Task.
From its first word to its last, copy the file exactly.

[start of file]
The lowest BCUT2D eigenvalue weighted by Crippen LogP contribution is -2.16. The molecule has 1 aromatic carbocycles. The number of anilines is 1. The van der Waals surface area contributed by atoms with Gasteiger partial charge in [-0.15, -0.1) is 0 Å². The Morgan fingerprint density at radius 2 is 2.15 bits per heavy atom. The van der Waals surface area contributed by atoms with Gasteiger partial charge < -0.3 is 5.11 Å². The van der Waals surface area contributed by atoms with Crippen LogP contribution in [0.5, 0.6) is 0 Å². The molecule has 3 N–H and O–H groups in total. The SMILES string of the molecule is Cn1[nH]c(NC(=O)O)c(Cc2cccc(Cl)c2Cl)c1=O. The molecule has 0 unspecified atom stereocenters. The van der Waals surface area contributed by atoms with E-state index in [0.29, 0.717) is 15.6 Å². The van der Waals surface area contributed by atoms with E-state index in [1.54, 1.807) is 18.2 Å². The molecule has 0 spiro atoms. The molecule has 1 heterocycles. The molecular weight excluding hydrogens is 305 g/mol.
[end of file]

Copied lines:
The lowest BCUT2D eigenvalue weighted by Crippen LogP contribution is -2.16. The molecule has 1 aromatic carbocycles. The number of anilines is 1. The van der Waals surface area contributed by atoms with Gasteiger partial charge in [-0.15, -0.1) is 0 Å². The Morgan fingerprint density at radius 2 is 2.15 bits per heavy atom. The van der Waals surface area contributed by atoms with Gasteiger partial charge < -0.3 is 5.11 Å². The van der Waals surface area contributed by atoms with Crippen LogP contribution in [0.5, 0.6) is 0 Å². The molecule has 3 N–H and O–H groups in total. The SMILES string of the molecule is Cn1[nH]c(NC(=O)O)c(Cc2cccc(Cl)c2Cl)c1=O. The molecule has 0 unspecified atom stereocenters. The van der Waals surface area contributed by atoms with E-state index in [0.29, 0.717) is 15.6 Å². The van der Waals surface area contributed by atoms with E-state index in [1.54, 1.807) is 18.2 Å². The molecule has 0 spiro atoms. The molecule has 1 heterocycles. The molecular weight excluding hydrogens is 305 g/mol.